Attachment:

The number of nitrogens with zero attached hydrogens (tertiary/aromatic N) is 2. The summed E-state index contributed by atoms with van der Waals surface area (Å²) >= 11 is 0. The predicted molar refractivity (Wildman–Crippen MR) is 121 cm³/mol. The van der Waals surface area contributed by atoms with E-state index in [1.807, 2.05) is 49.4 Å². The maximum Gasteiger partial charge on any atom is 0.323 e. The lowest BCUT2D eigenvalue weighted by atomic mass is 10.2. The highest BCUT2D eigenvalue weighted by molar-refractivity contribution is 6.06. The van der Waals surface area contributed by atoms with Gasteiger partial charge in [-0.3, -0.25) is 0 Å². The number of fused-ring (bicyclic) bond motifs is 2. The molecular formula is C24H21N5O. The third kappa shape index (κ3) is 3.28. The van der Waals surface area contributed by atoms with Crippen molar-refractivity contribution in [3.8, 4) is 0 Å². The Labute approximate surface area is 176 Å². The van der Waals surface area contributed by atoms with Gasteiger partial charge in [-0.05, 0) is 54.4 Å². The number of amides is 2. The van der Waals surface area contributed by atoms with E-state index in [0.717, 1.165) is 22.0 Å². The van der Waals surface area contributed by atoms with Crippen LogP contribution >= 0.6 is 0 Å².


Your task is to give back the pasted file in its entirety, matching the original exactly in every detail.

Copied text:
The number of nitrogens with zero attached hydrogens (tertiary/aromatic N) is 2. The summed E-state index contributed by atoms with van der Waals surface area (Å²) >= 11 is 0. The predicted molar refractivity (Wildman–Crippen MR) is 121 cm³/mol. The van der Waals surface area contributed by atoms with E-state index in [1.807, 2.05) is 49.4 Å². The maximum Gasteiger partial charge on any atom is 0.323 e. The lowest BCUT2D eigenvalue weighted by atomic mass is 10.2. The highest BCUT2D eigenvalue weighted by molar-refractivity contribution is 6.06. The van der Waals surface area contributed by atoms with Gasteiger partial charge in [-0.3, -0.25) is 0 Å². The number of fused-ring (bicyclic) bond motifs is 2. The molecular formula is C24H21N5O. The third kappa shape index (κ3) is 3.28. The van der Waals surface area contributed by atoms with Crippen molar-refractivity contribution in [3.8, 4) is 0 Å². The Labute approximate surface area is 176 Å². The van der Waals surface area contributed by atoms with Gasteiger partial charge in [-0.05, 0) is 54.4 Å². The number of amides is 2. The van der Waals surface area contributed by atoms with E-state index in [0.717, 1.165) is 22.0 Å². The van der Waals surface area contributed by atoms with Crippen LogP contribution >= 0.6 is 0 Å².